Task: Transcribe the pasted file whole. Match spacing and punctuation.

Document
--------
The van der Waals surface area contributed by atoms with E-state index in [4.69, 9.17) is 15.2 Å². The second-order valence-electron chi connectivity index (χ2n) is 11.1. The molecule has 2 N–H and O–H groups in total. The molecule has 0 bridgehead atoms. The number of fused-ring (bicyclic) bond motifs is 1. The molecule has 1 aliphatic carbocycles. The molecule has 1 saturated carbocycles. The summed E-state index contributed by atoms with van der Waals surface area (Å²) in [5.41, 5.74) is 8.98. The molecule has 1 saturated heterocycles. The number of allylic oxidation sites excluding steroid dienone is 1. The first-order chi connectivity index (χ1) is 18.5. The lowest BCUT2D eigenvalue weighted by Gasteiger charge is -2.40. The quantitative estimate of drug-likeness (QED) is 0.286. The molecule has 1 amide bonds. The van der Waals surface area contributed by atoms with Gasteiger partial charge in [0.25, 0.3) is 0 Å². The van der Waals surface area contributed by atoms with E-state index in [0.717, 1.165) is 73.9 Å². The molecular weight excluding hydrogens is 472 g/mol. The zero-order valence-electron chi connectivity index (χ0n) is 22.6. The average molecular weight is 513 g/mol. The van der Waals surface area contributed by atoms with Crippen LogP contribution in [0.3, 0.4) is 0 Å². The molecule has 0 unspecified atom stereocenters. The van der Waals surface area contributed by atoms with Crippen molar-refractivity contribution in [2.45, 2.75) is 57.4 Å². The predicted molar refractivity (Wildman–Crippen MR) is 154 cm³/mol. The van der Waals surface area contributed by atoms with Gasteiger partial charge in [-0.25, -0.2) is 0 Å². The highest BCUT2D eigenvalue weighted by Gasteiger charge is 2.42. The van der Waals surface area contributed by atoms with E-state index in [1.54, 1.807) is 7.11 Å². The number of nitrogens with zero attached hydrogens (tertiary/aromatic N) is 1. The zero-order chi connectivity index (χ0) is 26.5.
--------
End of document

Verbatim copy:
The van der Waals surface area contributed by atoms with E-state index in [4.69, 9.17) is 15.2 Å². The second-order valence-electron chi connectivity index (χ2n) is 11.1. The molecule has 2 N–H and O–H groups in total. The molecule has 0 bridgehead atoms. The number of fused-ring (bicyclic) bond motifs is 1. The molecule has 1 aliphatic carbocycles. The molecule has 1 saturated carbocycles. The summed E-state index contributed by atoms with van der Waals surface area (Å²) in [5.41, 5.74) is 8.98. The molecule has 1 saturated heterocycles. The number of allylic oxidation sites excluding steroid dienone is 1. The first-order chi connectivity index (χ1) is 18.5. The lowest BCUT2D eigenvalue weighted by Gasteiger charge is -2.40. The quantitative estimate of drug-likeness (QED) is 0.286. The molecule has 1 amide bonds. The van der Waals surface area contributed by atoms with Gasteiger partial charge in [0.25, 0.3) is 0 Å². The van der Waals surface area contributed by atoms with E-state index in [0.717, 1.165) is 73.9 Å². The molecular weight excluding hydrogens is 472 g/mol. The zero-order valence-electron chi connectivity index (χ0n) is 22.6. The average molecular weight is 513 g/mol. The van der Waals surface area contributed by atoms with Crippen LogP contribution in [0.3, 0.4) is 0 Å². The molecule has 0 unspecified atom stereocenters. The van der Waals surface area contributed by atoms with Crippen molar-refractivity contribution in [2.45, 2.75) is 57.4 Å². The predicted molar refractivity (Wildman–Crippen MR) is 154 cm³/mol. The van der Waals surface area contributed by atoms with Gasteiger partial charge in [-0.25, -0.2) is 0 Å². The highest BCUT2D eigenvalue weighted by Gasteiger charge is 2.42. The van der Waals surface area contributed by atoms with E-state index in [1.54, 1.807) is 7.11 Å². The number of nitrogens with zero attached hydrogens (tertiary/aromatic N) is 1. The zero-order chi connectivity index (χ0) is 26.5.